Return to Seoul (Retour à Séoul)

Return to Seoul

A twenty-five-year-old French woman returns to Korea, the country she was born in before being adopted by a French couple, for the very first time. She decides to track down her biological parents, but her journey takes a surprising turn.

Return to Seoul’ is an internationally produced drama about a Korean born French woman who returns to the country of her birth to seek out the parents who put her up for adoption many years earlier, directly confronting her past and how it contributed to making her the person she is today. It’s directed by Davy Chou and partially based on the real life experience of one of his friends who went through a similar journey to the one we see Freddie (Ji-Min Park) go through and I thought it was a terrific piece of cinema that captures the mixed emotions of what she goes through really well.

The movie begins with the 25 year old Freddie impulsively travelling to South Korea for the first time since she was adopted and moved to France, with plans to find her biological parents. She bonds with the receptionist at her hotel (who also speaks French), and through meeting some of her friends in a restaurant she learns about the Hammond Adoption Center, who may be able to help her. Freddie is an intriguing character and much of the best of ‘Return to Seoul’ comes in exploring the clashes between her French upbringing and the patriarchal Korean society, heightened as she ‘looks’ Korean so her behaviour is often odd and confusing to the Korean natives who she meets. We do also get a sense that she uses her ‘Frenchness’ as a shield for her own issues and emotions that she isn’t as on top of as she’d like to be, and I enjoyed seeing this narrative play out (encapsulated by a brilliant dance sequence – regularly a highlight when placed well in a movie!).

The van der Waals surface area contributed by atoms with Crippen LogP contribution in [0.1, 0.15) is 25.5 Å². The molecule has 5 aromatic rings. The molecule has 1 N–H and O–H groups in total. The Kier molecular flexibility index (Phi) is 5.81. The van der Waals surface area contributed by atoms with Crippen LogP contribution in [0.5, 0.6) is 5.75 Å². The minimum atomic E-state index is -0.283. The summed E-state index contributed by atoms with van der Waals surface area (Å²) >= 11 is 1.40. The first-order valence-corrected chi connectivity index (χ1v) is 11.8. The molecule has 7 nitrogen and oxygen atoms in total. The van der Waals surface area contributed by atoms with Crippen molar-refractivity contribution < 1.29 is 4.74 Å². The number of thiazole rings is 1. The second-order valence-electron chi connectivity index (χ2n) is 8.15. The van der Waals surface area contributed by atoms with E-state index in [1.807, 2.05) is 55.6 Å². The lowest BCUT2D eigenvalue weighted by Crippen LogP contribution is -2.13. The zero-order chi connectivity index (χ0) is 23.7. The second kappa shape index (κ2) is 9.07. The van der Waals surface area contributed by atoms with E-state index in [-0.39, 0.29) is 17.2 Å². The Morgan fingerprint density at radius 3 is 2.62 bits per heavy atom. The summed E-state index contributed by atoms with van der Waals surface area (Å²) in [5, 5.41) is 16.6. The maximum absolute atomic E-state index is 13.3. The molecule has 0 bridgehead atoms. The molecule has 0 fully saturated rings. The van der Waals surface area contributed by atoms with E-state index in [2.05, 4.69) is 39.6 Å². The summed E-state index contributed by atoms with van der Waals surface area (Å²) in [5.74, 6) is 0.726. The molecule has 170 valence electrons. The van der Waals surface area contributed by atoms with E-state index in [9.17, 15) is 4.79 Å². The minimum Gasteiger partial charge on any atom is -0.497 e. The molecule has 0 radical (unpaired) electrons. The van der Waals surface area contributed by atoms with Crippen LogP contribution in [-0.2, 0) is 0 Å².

The real emotional punches come when Freddie reconnects with her father and learns about the life she could have had, with one particularly scene where her biological father takes her on a drive through the area she grew up feeling particularly poignant. The original English title for the movie was ‘All the People I’ll Never Be’ and it is particularly attuned to the feelings Freddie is having as she looks out the window to see a different life flash before her eyes, one she may have lived had her parents not put her up for adoption. The performances are excellent, particularly from Ji-Min Park who plays a lead character who you can’t help but be drawn into – there’s a shade of Julie from ‘The Worst Person in the World’ in how headstrong and determined she is, but with a vulnerable side that she isn’t fully willing to confront.

I thought ‘Return to Seoul’ was a brilliant movie – almost a reverse immigrant story in many respects, with a well written leading character and an emotional narrative that considers how a life could have turned out differently if other people had made different choices.

Rating: 4/5

Directed By: Davy Chou

Starring: Ji-Min Park, Oh Kwang-rok, Cho-woo Choi, Guka Han, Kim Sun-young, Yoann Zimmer, Louis-Do de Lencquesaing, Hur Ouk-Sook and Emeline Briffaud

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